I could go a couple of different directions with this:
- How I ended up a DBA/Developer
- How I ended up serving as a missionary with New Tribes Mission doing DBA and development work. Did you even know you could do that?
I think for this post I’ll go with #2 because I sort of covered #1 in this post which I wrote just before Paul started the chain.
Low High Places
I got started in tech because my best friend (Greg Corrigan) from high school and through college was (still is) as programmer and was also the software development manager at the local pulp & paper company. He did some consulting work on the side that I helped out with as mainly a hardware grunt, but I also did some network setup and a bit of Microsoft Access programming with him. During this time he had 2 Software Developer positions open and, for about 6 months, he kept asking me to apply, but I kept refusing because I didn’t feel qualified and I didn’t want to take advantage of our friendship. This was in 1999 before the dot com bubble burst so to get experienced developers or even computer science graduates to move to northern NH (here’s where it is) was pretty much impossible. My friend believed in me and I finally had (another) blow up with my boss and decided I’d apply. I interviewed with Greg and the other developer on staff (Ernie Miner) and then with the Greg’s boss, the Controller. I was hired, basically as an apprentice and I started out writing reports using Access as a front end and rather quickly moved to SQL Server development and I found I had an aptitude for working with data and that I could “think in sets” so I stayed with SQL Server, while still doing some VB and then VB.NET development. My friend, Greg, was and still is a great teacher and he really provided a good foundation. I still wish I had a better grasp of theory, but I’ve been getting the job done for 10 years.
A Failing Industry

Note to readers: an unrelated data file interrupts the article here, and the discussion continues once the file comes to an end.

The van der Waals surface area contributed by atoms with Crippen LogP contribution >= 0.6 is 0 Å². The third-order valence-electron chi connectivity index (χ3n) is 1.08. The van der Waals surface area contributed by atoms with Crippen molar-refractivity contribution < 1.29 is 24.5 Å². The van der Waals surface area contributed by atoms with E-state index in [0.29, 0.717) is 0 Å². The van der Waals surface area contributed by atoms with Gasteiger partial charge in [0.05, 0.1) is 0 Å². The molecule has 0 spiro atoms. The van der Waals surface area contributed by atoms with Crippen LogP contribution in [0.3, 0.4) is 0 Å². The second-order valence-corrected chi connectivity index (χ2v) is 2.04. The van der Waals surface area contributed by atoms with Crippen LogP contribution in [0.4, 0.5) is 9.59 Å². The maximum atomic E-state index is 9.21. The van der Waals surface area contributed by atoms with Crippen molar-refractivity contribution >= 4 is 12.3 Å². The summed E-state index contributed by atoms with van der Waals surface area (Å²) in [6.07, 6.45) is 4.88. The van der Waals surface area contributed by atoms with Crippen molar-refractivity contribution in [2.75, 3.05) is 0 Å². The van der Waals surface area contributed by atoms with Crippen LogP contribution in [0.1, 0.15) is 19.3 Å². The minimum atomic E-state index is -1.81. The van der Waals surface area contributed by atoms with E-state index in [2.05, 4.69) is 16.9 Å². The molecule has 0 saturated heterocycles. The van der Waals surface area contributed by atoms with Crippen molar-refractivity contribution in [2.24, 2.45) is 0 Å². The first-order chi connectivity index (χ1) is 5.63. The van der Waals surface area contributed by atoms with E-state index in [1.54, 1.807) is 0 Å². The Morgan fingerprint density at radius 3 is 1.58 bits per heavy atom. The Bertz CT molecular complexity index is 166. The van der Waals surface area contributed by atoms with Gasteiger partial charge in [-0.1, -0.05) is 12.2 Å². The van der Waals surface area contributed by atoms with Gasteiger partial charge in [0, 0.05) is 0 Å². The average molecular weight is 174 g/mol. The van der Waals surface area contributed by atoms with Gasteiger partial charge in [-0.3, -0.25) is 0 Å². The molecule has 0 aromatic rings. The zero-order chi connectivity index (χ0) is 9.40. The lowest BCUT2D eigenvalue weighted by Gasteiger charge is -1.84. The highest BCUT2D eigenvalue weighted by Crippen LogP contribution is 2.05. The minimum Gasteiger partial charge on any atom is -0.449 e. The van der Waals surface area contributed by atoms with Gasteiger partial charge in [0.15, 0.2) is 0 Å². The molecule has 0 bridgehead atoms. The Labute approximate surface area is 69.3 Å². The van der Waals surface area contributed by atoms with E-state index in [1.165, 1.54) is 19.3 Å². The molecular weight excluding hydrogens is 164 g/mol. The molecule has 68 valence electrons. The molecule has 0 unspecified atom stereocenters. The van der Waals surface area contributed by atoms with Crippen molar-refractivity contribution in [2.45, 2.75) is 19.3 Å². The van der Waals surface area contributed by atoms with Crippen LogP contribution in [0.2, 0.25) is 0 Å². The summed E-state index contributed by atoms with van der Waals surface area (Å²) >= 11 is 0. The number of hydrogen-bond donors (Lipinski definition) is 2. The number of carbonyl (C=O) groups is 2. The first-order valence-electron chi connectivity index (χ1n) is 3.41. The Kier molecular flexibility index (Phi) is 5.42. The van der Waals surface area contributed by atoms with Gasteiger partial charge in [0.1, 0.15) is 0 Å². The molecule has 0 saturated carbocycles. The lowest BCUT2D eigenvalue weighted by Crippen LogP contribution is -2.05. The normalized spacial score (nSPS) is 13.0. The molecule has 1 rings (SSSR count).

The pulp and paper industry in the United States is, sadly, a dying industry. While I was in the industry it seemed another mill was closing every month, and it finally happened to us. About 20 months, late summer 2001, after I was hired the facility I worked at closed it’s doors as the parent company filed for bankruptcy. It turns out I worked for crooks, I call that company a mini-Enron. They were borrowing against inventory that, in some cases, we didn’t even have. The owner of that company is now in prison. Anyway, this was AFTER the bubble burst so I spent 9 months looking in vain for work as a developer (didn’t know I was or wanted to be a DBA), when our facility was purchased out of bankruptcy and I was one of the lucky few to be brought back, the only problem was that in that company’s opinion, “I.T. is a necessary evil that brings no value to the company.” so we were a bit hamstrung in what we could do, but I was happy to have a job. About a year later I arrived at work one Monday to find out that there was a round of unexpected layoffs (the expected ones had happened a few months earlier). At that point every salaried employee decided it was time to look for another job, including me.
A Fit including Faith
My wife and I had discussed becoming missionaries with New Tribes right after we had married, but decided to wait a year or two which turned into ten. Based on that early discussion I decided to check out the New Tribe web site as part of my “job” search. I clicked on “Go” and “Careers” and saw a posting for 2 Database developers in Sanford. FL. I applied on-line and then called my wife to tell her what I had done. This was in February 2004 and we were “hired” in May that year. After about 2 1/2 years of travelling around New England visiting churches doing what New Tribes calls Partnership Development (we had to go out and fund raise our salary. People of like faith pledge to donate money to the NTM for us so we can help spread the Gospel of Christ), other missions call it deputation. We finally made the move in June 2007. I started out with NTM learning the existing system in Visual FoxPro and doing some work with that, then I began working with one of the other developers on re-writing our personnel system using SQL Server and ASP.NET (C#). I also eventually inherited a financial system that was running on a SQL Server in the Finance office on a PC AFTER it had crashed and needed to be recovered. That recovery has been by biggest success to date with NTM.
The move to Florida also got me involved in the SQL Server community. Prior to the move the most involved I had been was lurking and occasionally posting to the SQLServerCentral forums. Now I have written articles, done videos, blogged, presented at user groups and SQLSaturday’s, and, recently, become a leader in my local user group (OPASS).
So that’s how I got where I am in 3 parts, even though there are a lot of other things that happened along the way.
I’m going to tag: